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2.8: ¹H NMR Spectroscopy and Proton Equivalence

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    469364
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    Because each electronically distinct hydrogen in a molecule has its own unique absorption, one use of 1H NMR is to find out how many kinds of electronically nonequivalent hydrogens are present. In the 1H NMR spectrum of methyl acetate shown previously in Figure 13.4a, for instance, there are two signals, corresponding to the two kinds of nonequivalent protons present, CH3C═O protons and –OCH3 protons.

    For relatively small molecules, a quick look at the structure is often enough to decide how many kinds of protons are present and thus how many NMR absorptions might appear. If in doubt, though, the equivalence or nonequivalence of two protons can be determined by comparing the structures that would be formed if each hydrogen were replaced by an X group. There are four possibilities.

    • One possibility is that the protons are chemically unrelated and thus nonequivalent. If so, the products formed on substitution of H by X would be different constitutional isomers. In butane, for instance, the –CH3 protons are different from the –CH2– protons. They therefore give different products on substitution by X than the –CH2 protons and would likely show different NMR absorptions.
      Butane shows methylene and methane hydrogens are unrelated. Replacing one methylene or one methyl hydrogen with X creates constitutional isomers.
    • A second possibility is that the protons are chemically identical and thus electronically equivalent. If so, the same product would be formed regardless of which H is substituted by X. In butane, for instance, the six –CH3 hydrogens on C1 and C4 are identical, would give the identical structure on substitution by X, and would show an identical NMR absorption. Such protons are said to be homotopic.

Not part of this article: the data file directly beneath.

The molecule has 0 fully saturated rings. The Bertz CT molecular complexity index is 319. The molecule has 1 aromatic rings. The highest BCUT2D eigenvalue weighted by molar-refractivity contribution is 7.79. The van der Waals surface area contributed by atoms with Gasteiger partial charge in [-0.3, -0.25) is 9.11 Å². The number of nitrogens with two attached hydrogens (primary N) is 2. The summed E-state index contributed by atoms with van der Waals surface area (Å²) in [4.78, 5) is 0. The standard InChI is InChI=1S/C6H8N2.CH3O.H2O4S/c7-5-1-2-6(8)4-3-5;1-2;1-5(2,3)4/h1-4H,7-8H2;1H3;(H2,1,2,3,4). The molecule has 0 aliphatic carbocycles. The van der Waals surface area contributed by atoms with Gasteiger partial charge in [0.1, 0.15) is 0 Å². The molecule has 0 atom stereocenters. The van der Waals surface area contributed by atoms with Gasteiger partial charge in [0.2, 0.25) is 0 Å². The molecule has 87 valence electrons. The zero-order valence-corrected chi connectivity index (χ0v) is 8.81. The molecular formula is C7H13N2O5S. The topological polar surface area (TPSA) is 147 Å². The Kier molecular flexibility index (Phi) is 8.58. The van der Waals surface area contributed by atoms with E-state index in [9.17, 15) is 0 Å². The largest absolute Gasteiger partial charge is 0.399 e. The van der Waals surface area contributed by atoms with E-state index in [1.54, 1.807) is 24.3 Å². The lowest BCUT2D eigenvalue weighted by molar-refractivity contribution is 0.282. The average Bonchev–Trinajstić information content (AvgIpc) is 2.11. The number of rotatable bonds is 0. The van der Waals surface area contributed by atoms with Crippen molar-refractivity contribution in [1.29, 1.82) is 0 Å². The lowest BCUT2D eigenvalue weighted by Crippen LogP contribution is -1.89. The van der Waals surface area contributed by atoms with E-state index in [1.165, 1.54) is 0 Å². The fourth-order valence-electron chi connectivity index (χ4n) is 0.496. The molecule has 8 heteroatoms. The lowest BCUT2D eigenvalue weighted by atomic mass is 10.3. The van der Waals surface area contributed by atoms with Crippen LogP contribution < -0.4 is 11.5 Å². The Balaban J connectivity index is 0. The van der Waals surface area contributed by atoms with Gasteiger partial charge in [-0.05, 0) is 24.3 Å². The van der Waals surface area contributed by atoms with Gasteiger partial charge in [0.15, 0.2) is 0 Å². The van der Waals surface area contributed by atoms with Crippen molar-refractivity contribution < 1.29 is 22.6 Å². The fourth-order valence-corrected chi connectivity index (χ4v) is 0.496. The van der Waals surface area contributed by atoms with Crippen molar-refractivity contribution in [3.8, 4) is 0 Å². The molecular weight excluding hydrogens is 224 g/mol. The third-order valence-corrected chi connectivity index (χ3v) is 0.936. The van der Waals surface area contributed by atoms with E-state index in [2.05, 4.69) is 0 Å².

Butane shows six methyl hydrogens homotopic with same N M R absorption. Replace one H with X to form only one substitution product.
    • The third possibility is a bit more subtle. Although they might at first seem homotopic, the two –CH2– hydrogens on C2 in butane (and the two –CH2– hydrogens on C3) are in fact not identical. Substitution by X of a hydrogen at C2 (or C3) would form a new chirality center, so different enantiomers (Section 5.1) would result, depending on whether the pro-R or pro-S hydrogen had been substituted (Section 5.11). Such hydrogens, whose substitution by X would lead to different enantiomers, are said to be enantiotopic. Enantiotopic hydrogens, even though not identical, are nevertheless electronically equivalent and thus have the same NMR absorption.
      Butane shows dash-bonded and wedge-bonded hydrogens at C 2 labeled pro-S and pro-R, respectively. Replace either H with X to form substitution products that are enantiomers.
    • The fourth possibility arises in chiral molecules, such as (R)-2-butanol. The two –CH2– hydrogens at C3 are neither homotopic nor enantiotopic. Because substitution of a hydrogen at C3 would form a second chirality center, different diastereomers (Section 5.6) would result, depending on whether the pro-R or pro-S hydrogen had been substituted. Such hydrogens, whose substitution by X leads to different diastereomers, are said to be diastereotopic. Diastereotopic hydrogens are neither chemically nor electronically equivalent. They are completely different and would likely show different NMR absorptions.
      (R)-2-butanol shows dash-bonded and wedge-bonded hydrogens at C 3 labeled pro-S and pro-R, respectively. Replace either H with X to form two substitution products that are diastereomers.
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    (b)

    Chemical structure of cyclohexanol. Two arrows point toward the highlighted hydrogens at C 3. (c)

    Chemical structure of 3-methyl-2-butene. Two arrows point toward the highlighted hydrogens on methyl carbon and C 4. (d)

    Chemical structure of ethyl 2-bromopropionate. Two arrows point toward the highlighted hydrogens on ethyl carbon adjacent to oxygen. (e)

    Chemical structure of 2-isopropylcyclohexanone. Two arrows point toward the highlighted hydrogens on isopropyl terminals. (f)

    Chemical structure of cis-bicyclo[3.3.0]octane. Two arrows point toward the highlighted hydrogens on fusion carbons.

    3CH2Br (b)
    CH3OCH2CH(CH3)2
    (c) CH3CH2CH2NO2 (d) Methylbenzene (e) 2-Methyl-1-butene (f) cis-3-Hexene

    How many absorptions would you expect (S)-malate, an intermediate in carbohydrate metabolism, to have in its 1H NMR spectrum? Explain.

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